• Stagecoach SW Depot – PL9 7JT Free

    Coach daytime and overnight parking. Toilet Drop. Exterior Coach Wash. Complimentary bus passes for drivers. Email: [email protected]. Tel: 01752 495238.

Coach Parking in Tavistock

  • Drop-off point in the town centre, with mobility assistance on request Free

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  • Free coach parking with a 5-minute level walk to the town centre Free

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Coach Parking in Launceston

  • Westgate Street opposite the entrance to the multi storey car park. Free

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  • Phoenix Leisure Centre Free

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  • Cattle Market Paid

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Coach Parking in Saltash

Coach Parking near Torpoint

Other coach parking and drop off

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Places For Groups To Stay

Pentillie Castle

Crylla Valley Group Travel

Honicombe Holiday Village & Leisure Centre

Hotel Endsleigh

St Mellion International Resort

Trevadlock Manor West Wing

Ramblers Rest

Sandhill House Bed and Breakfast

The Bedford Hotel

Two Bridges Hotel

Cottages at Cotehele

The Tamar Valley's Literary and Artistic Heritage

Joseph Mallord William Turner (1775–1851) toured the area in 1813 and his ‘Crossing the Brook’ painting of 1815 is believed to be based on scenes from the valley. A book on the research into Turner’s sketchbooks (housed at the Tate, London) has been published (Diana Cook and Dorothy Kirk, 2009).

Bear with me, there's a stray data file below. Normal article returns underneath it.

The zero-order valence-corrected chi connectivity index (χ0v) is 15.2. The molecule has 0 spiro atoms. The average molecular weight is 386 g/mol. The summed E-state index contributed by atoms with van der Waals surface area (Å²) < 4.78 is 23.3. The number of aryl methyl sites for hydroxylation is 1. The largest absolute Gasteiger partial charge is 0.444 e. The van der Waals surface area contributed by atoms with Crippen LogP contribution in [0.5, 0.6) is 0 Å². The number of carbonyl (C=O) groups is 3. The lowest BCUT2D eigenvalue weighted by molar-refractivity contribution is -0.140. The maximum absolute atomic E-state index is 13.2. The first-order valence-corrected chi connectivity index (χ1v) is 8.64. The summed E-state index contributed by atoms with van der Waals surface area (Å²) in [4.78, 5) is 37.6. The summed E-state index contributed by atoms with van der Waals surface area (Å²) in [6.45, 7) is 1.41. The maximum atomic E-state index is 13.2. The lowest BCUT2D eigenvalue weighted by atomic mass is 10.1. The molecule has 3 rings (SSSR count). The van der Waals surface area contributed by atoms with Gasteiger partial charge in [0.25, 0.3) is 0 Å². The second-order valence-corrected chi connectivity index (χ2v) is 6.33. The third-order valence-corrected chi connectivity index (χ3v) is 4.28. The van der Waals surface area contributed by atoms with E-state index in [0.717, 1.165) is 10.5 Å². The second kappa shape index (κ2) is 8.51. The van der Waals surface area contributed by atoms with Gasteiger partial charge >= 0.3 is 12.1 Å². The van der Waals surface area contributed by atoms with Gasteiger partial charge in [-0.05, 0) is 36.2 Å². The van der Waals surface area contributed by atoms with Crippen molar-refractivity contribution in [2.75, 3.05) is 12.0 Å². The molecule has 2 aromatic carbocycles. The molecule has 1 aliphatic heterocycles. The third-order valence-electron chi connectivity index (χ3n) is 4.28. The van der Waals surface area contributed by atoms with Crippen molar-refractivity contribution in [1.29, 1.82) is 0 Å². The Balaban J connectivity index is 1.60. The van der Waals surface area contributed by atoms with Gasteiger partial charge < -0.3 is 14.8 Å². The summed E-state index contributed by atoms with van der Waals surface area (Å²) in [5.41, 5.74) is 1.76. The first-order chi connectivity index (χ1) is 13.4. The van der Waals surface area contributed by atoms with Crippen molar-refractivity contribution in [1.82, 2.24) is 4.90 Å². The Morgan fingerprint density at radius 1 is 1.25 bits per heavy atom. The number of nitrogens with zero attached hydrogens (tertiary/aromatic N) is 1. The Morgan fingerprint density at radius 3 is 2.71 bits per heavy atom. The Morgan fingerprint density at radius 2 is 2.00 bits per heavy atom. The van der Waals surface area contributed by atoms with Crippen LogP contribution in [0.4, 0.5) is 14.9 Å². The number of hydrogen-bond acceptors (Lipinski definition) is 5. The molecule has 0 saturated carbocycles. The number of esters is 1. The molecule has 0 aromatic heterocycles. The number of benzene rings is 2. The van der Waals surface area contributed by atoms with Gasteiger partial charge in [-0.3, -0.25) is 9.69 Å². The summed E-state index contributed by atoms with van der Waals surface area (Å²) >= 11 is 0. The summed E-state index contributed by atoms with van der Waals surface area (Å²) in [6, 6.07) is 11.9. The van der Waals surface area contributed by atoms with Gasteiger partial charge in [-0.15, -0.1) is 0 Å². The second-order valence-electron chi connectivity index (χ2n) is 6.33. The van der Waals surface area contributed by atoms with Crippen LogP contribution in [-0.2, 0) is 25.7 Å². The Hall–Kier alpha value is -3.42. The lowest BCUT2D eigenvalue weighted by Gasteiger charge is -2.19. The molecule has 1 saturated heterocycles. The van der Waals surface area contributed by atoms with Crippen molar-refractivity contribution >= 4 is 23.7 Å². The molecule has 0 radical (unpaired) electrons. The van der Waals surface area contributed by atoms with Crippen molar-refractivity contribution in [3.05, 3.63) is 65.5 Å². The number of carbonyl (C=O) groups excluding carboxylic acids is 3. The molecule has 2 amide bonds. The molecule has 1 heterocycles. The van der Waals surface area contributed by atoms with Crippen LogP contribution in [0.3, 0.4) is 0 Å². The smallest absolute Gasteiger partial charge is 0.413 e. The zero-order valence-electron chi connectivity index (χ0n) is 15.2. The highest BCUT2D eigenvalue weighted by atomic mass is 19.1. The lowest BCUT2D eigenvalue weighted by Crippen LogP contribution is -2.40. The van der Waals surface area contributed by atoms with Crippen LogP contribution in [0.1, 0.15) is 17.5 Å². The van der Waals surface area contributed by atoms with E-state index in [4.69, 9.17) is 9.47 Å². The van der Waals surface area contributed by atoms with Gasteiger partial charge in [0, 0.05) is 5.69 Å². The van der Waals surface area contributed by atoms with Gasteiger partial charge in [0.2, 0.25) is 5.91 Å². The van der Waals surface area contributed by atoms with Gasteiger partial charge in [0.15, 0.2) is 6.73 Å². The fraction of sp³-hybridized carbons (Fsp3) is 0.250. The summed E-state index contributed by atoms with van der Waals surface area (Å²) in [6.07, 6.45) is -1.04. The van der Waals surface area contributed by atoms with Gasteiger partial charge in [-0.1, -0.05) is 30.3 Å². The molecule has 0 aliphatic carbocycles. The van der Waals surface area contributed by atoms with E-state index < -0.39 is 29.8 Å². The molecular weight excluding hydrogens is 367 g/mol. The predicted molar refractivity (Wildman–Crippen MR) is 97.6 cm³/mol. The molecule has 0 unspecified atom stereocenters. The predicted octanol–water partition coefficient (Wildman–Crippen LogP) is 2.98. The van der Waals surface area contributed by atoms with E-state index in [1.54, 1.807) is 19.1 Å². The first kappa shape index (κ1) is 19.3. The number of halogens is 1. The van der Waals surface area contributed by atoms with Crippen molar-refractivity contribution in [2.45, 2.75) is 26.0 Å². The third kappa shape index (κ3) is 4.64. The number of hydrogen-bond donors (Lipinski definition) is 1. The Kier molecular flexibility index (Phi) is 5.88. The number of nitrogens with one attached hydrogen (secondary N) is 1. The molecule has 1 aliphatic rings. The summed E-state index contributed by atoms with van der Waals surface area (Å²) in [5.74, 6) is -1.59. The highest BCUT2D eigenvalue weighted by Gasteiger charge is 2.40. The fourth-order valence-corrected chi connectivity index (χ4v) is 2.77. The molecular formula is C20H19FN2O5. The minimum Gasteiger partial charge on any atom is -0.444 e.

David McKee – born in Devon in 1935 and grew up in Tavistock, attending Plymouth Art College, before going on to a career as a children’s author and illustrator for books such as Elmer, Mr Benn and Not Now, Bernard.

Trish Dugmore – author of ‘Larksong’ published in 2020 and set on a Tamar Valley Farm.

Ted Sherrell – was brought up on a Devon farm and served on Tavistock Town Council, where in 2013 he was made the first-ever Freeman of Tavistock. Author of many books about the locality including From the Banks of the Tamar about 1950s life.

Victor Canning (16 June 1911 – 21 February 1986) writer of suspense novels often made into films in the 1950s, 1960s, and 1970s. He grew up in Plymouth and Calstock.

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TV and Film Locations in the Tamar Valley

Beyond Paradise, BBCTV 2023, filmed in Plymouth, St Germans, Werrington, Calstock, Bere Ferrers, Launceston, and other locations in the Tamar Valley as well as locations further afield in Cornwall.

Poldark, BBCTV 2015-19, filmed on Bodmin Moor, particularly cottages and horse-riding scenes near Minions.

Delicious, SkyTV 2016-18, filmed at Pentillie Castle and other locations in the Tamar Valley; also Royal William Yard, Plymouth (actual location now closed).

Sherlock, BBCTV 2012 The Hound of the Baskervilles (Benedict Cumberbatch), filmed at Haytor on the southern side of Dartmoor.

Warhorse, Stephen Spielberg 2011, filmed at Sheepstor and Burrator on the southwestern side of Dartmoor for the early scenes of the story.

Sense and Sensibility 1995, Saltram House, Plymouth, featuring as Norland.

Doctor Who, BBCTV 1975, filmed at Hound Tor, Dartmoor.

Jamaica Inn, Bolventor, the original inspiration, though not a filming location, of the Daphne du Maurier novel which has been dramatised for TV and cinema.

Group Travel Services

Lucy Daniel Guide

Take a Trip on the Tamar Valley Line

Plymouth Boat Trips

Mount Batten Ferry Service – Fishing

About the Valley Tours